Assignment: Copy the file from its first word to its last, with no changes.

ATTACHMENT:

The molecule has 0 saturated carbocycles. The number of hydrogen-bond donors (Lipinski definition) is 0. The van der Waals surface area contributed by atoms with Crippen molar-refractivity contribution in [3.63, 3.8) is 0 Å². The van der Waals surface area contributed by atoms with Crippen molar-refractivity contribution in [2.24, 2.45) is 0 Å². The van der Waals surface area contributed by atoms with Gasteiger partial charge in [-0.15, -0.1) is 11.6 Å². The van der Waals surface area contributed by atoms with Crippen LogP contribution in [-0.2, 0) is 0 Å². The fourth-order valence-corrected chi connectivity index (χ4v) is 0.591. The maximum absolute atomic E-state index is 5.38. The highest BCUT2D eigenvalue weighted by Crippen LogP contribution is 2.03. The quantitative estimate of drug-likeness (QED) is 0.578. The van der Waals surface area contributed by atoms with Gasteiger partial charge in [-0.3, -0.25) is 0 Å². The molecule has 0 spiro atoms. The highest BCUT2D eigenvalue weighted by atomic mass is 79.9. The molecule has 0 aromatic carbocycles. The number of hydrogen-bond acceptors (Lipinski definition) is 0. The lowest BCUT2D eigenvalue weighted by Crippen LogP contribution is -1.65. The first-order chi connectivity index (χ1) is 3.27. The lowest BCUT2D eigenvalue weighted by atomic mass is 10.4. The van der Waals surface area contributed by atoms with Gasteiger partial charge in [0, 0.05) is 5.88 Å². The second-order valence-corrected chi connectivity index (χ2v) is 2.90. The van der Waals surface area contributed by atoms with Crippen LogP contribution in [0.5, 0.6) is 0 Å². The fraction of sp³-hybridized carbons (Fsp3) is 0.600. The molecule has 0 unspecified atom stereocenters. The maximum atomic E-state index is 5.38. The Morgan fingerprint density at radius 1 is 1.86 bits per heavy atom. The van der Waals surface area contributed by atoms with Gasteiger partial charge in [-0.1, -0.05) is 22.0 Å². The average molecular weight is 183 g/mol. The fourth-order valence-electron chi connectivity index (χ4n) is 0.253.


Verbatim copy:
The molecule has 0 saturated carbocycles. The number of hydrogen-bond donors (Lipinski definition) is 0. The van der Waals surface area contributed by atoms with Crippen molar-refractivity contribution in [3.63, 3.8) is 0 Å². The van der Waals surface area contributed by atoms with Crippen molar-refractivity contribution in [2.24, 2.45) is 0 Å². The van der Waals surface area contributed by atoms with Gasteiger partial charge in [-0.15, -0.1) is 11.6 Å². The van der Waals surface area contributed by atoms with Crippen LogP contribution in [-0.2, 0) is 0 Å². The fourth-order valence-corrected chi connectivity index (χ4v) is 0.591. The maximum absolute atomic E-state index is 5.38. The highest BCUT2D eigenvalue weighted by Crippen LogP contribution is 2.03. The quantitative estimate of drug-likeness (QED) is 0.578. The van der Waals surface area contributed by atoms with Gasteiger partial charge in [-0.3, -0.25) is 0 Å². The molecule has 0 spiro atoms. The highest BCUT2D eigenvalue weighted by atomic mass is 79.9. The molecule has 0 aromatic carbocycles. The number of hydrogen-bond acceptors (Lipinski definition) is 0. The lowest BCUT2D eigenvalue weighted by Crippen LogP contribution is -1.65. The first-order chi connectivity index (χ1) is 3.27. The lowest BCUT2D eigenvalue weighted by atomic mass is 10.4. The van der Waals surface area contributed by atoms with Gasteiger partial charge in [0, 0.05) is 5.88 Å². The second-order valence-corrected chi connectivity index (χ2v) is 2.90. The van der Waals surface area contributed by atoms with Crippen LogP contribution in [0.5, 0.6) is 0 Å². The fraction of sp³-hybridized carbons (Fsp3) is 0.600. The molecule has 0 unspecified atom stereocenters. The maximum atomic E-state index is 5.38. The Morgan fingerprint density at radius 1 is 1.86 bits per heavy atom. The van der Waals surface area contributed by atoms with Gasteiger partial charge in [-0.1, -0.05) is 22.0 Å². The average molecular weight is 183 g/mol. The fourth-order valence-electron chi connectivity index (χ4n) is 0.253.